. . .And If Ever . . .

 . . .And If Ever . . . posted in Eleison Comments on September 26, 2009

 . . .And if ever any discussions to be held between Rome and the Society of St Pius X did seem to be arriving at a non-doctrinal “practical agreement” between them, then all Catholics wishing to save their souls would have to study the “agreement” closely – especially the fine print – to see who would in future be appointing the leader or leaders, and their successors, in the Rome-approved SSPX.

He might be given whatever title pleased either party: “Superior General” or “Personal Prelate” or “Lord High Executioner” (a personage of noble rank and title) – the name would be of no importance. Crucial would be, who was to make the decisions, and who would appoint whoever would make the decisions? Would he be appointed by the Pope or by the Congregation of the Clergy, or by any Roman official, or would he continue to be appointed independently of Rome from within the SSPX as now, by a 12-yearly election through some 40 leading SSPX priests (next election in 2018)? Yet what would the “agreement” have gotten Rome if it had not gotten them control over appointing the SSPX leadership?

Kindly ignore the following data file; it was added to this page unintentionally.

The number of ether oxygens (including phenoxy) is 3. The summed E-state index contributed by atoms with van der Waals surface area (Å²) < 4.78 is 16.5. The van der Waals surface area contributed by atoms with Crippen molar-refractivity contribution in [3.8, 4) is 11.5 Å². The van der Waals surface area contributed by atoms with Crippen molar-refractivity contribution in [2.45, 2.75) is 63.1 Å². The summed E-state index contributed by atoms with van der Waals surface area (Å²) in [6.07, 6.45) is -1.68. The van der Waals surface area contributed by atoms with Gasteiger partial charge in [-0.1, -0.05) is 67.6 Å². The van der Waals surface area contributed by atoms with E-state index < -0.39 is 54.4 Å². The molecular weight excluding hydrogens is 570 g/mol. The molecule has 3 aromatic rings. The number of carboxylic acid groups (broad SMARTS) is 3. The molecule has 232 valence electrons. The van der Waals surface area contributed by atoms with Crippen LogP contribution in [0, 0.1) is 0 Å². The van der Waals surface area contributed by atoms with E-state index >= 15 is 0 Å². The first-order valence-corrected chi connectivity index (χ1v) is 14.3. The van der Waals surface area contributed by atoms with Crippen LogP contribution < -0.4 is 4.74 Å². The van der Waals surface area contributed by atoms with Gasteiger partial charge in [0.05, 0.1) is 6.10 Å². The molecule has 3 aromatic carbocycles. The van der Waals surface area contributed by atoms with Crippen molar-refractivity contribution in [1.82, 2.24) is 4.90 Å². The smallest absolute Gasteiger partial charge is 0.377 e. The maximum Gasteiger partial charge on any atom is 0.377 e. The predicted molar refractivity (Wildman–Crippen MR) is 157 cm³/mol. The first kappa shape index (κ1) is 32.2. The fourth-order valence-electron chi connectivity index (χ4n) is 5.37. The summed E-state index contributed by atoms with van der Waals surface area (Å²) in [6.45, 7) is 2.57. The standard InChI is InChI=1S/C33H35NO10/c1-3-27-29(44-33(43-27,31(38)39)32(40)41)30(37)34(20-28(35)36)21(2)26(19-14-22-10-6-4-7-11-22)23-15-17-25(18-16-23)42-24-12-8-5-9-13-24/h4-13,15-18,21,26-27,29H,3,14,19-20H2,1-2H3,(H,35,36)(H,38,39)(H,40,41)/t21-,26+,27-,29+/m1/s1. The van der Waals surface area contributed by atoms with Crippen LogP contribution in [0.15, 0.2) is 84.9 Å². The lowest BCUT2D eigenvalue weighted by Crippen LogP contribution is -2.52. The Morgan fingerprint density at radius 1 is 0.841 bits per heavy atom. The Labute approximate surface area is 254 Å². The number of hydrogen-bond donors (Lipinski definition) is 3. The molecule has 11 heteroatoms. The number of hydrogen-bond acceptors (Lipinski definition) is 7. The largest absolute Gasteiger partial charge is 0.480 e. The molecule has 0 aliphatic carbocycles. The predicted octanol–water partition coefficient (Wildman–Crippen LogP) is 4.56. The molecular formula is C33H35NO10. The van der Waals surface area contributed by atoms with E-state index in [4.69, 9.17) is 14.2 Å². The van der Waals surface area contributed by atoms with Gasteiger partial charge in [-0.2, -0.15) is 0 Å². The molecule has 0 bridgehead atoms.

The history of the Catholic Church is littered with examples of the struggle between the friends and enemies of God – normally Church and State respectively, but no longer! – for control of the appointment of Catholic bishops. For as any intelligent friend or enemy of the Church well knows, the bishops are the key to its future. As Archbishop Lefebvre used to say, in defiance of all today’s democratic nonsense, it is the bishops who form the Catholic people and not the people who form the bishops.

A classic example of this struggle is the Napoleonic Concordat of 1801 by which the newly Freemasonic French State made sure that it acquired a significant degree of control over the choice of bishops in the Church in France. Promptly all pre-Revolutionary bishops were sacked who were still too Catholic, and the Church was then securely on its way to Vatican II. Similarly when in 1905 the Freemasons broke off the union of the French State with the Church, the better to persecute it, the heroic Pope Pius X profited by his unwanted new independence of that State to appoint, and himself consecrate, a mere handful of nine bishops, but their virile Catholicism so scared the Freemasons that as soon as Pius X was dead, they hastened back to renegotiate a certain reunion of Church and State, if only they could recover control of the appointment of French bishops – and Vatican II was back on track.

The pattern was repeated in 1988 when the heroic faith and courage of Archbishop Lefebvre alone saved the SSPX by his consecrating of four bishops independently of the explicit disapproval of Conciliar Rome. The same Conciliar foxes might now “give away the store” in order to regain control of the SSPX’s four “ugly ducklings,” and their potentially independent successors – ducklings make a dainty morsel for hungry foxes! God bless Fr Schmidberger and Bishop Fellay, and all their successors who will maintain that Catholic independence for as long as Rome is out of its Catholic mind!

Kyrie eleison.